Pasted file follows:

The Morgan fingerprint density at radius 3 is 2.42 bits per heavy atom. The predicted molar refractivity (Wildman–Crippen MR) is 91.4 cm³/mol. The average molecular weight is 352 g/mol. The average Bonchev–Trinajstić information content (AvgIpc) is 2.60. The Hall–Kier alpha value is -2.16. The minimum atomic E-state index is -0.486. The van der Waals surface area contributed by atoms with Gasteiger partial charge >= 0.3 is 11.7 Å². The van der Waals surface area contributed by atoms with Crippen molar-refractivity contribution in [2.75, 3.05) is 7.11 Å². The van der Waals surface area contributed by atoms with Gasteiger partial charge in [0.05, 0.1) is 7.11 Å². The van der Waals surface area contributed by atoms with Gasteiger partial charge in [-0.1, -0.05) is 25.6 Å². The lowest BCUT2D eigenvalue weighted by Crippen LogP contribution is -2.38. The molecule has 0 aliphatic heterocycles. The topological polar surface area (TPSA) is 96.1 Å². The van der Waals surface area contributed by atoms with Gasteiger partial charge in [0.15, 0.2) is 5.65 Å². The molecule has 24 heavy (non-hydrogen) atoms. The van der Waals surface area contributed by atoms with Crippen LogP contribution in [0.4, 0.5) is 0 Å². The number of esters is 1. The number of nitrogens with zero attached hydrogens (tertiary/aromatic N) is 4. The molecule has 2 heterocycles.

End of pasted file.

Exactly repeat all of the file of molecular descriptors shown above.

The Morgan fingerprint density at radius 3 is 2.42 bits per heavy atom. The predicted molar refractivity (Wildman–Crippen MR) is 91.4 cm³/mol. The average molecular weight is 352 g/mol. The average Bonchev–Trinajstić information content (AvgIpc) is 2.60. The Hall–Kier alpha value is -2.16. The minimum atomic E-state index is -0.486. The van der Waals surface area contributed by atoms with Gasteiger partial charge >= 0.3 is 11.7 Å². The van der Waals surface area contributed by atoms with Crippen molar-refractivity contribution in [2.75, 3.05) is 7.11 Å². The van der Waals surface area contributed by atoms with Gasteiger partial charge in [0.05, 0.1) is 7.11 Å². The van der Waals surface area contributed by atoms with Gasteiger partial charge in [-0.1, -0.05) is 25.6 Å². The lowest BCUT2D eigenvalue weighted by Crippen LogP contribution is -2.38. The molecule has 0 aliphatic heterocycles. The topological polar surface area (TPSA) is 96.1 Å². The van der Waals surface area contributed by atoms with Gasteiger partial charge in [0.15, 0.2) is 5.65 Å². The molecule has 24 heavy (non-hydrogen) atoms. The van der Waals surface area contributed by atoms with Crippen LogP contribution in [0.4, 0.5) is 0 Å². The number of esters is 1. The number of nitrogens with zero attached hydrogens (tertiary/aromatic N) is 4. The molecule has 2 heterocycles.